Godmen in Fiction, Nonfiction and Spiritual Discourse

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M. Dhanalakshmi, M.A., M.Phil.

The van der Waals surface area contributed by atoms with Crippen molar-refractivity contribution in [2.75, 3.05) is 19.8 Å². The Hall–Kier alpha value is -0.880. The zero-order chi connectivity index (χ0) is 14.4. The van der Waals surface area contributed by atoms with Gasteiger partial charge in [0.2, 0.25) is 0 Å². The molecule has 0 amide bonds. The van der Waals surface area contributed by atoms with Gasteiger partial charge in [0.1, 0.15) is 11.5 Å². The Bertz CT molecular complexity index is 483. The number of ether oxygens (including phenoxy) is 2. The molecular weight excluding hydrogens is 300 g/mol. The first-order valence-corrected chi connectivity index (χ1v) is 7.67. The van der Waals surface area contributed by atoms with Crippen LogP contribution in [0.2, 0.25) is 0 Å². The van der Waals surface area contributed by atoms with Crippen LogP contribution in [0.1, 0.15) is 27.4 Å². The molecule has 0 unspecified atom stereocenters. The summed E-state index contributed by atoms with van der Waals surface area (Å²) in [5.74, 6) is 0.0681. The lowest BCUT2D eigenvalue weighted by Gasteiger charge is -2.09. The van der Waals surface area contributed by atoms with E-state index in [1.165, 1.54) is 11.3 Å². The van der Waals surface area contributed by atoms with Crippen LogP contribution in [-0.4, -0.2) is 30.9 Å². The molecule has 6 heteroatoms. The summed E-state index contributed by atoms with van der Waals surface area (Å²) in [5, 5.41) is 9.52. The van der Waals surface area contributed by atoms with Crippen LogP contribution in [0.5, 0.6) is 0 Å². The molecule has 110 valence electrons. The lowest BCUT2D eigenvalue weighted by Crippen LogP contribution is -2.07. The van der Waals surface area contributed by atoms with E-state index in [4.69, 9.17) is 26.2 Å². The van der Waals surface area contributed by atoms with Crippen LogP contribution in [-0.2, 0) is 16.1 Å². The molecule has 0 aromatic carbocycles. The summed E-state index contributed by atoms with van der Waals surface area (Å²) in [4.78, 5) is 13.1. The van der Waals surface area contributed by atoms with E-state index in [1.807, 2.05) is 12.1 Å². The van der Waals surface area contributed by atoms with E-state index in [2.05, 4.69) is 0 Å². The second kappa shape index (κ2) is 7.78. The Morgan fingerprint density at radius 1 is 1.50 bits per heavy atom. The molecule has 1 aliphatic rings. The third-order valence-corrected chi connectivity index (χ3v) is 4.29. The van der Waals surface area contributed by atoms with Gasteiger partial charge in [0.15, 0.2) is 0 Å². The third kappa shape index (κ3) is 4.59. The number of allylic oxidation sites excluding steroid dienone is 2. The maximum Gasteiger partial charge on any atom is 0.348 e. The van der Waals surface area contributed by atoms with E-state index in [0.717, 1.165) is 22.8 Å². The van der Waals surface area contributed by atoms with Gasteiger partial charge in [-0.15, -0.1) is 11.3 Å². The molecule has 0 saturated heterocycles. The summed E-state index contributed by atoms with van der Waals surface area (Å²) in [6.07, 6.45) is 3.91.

The increase in the number of godmen is due to the support they received from people, the devotees and followers, in the society. Naturally, godmen as a theme attracted writers and scholars, leading to the increasing number of fiction and non-fiction. In addition, the godmen themselves showed great interest in promoting a saintly image themselves through media. The present project attempts to study these different modes of representations of godmen - Nonfiction, Fiction, and in the Spiritual Discourse – which form a good corpus of Indian writing.  The introduction talks about the increase in the emergence of god men, the devotion to godmen, a trend that can be linked to the increasing need for spiritual guidance. This chapter tries to read “The Grand Inquisitor”, a section of the novel, The Brothers Karamazov, by Fyodor Doestoevsky and use it as a method of approaching the function of these different modes of godmen in Indian Writing. Chapter II analyses two nonfiction works, namely Richard Dawkins' God Delusion and Khushwant Singh’s Gods and Godmen of India to highlight the nonfictional mode which allows a direct and critical depictions wherein the writers could afford to completely denounce religion and godmen. Richard Dawkins goes to an extent of debunking the very basis of devotion and Faith. Khushwant Singh confronts issues related to religion, faith, blind faith and the rise of new cults in India. Chapter III focuses on the fictions of R.K. Narayan and G. V. Desani, who while condemning godmen, implicitly discuss the faith of the devotees and their continuous support. R. K Narayan adopts a passive approach to highlight the blind faith of devotees despite the controversies. Desani brilliantly posits his attack in an indirect manner and takes a jab at the spiritual gurus. Chapter IV discusses godmen’s self-representation through their spiritual discourse and the impact it creates on the devotees. A focus on the performative nature of these discourses reveals the godmen’s conscious creation of their self-image.  The Conclusion sums up the arguments of the previous chapters.  It will also show how Dostoevsky’s “Grand Inquisitor” acts as a cornerstone to understand the rampant rise in the number of godmen in the Indian society. It also shows how the modes of representation decide the image of godmen in fiction, non-fiction and in spiritual discourse.

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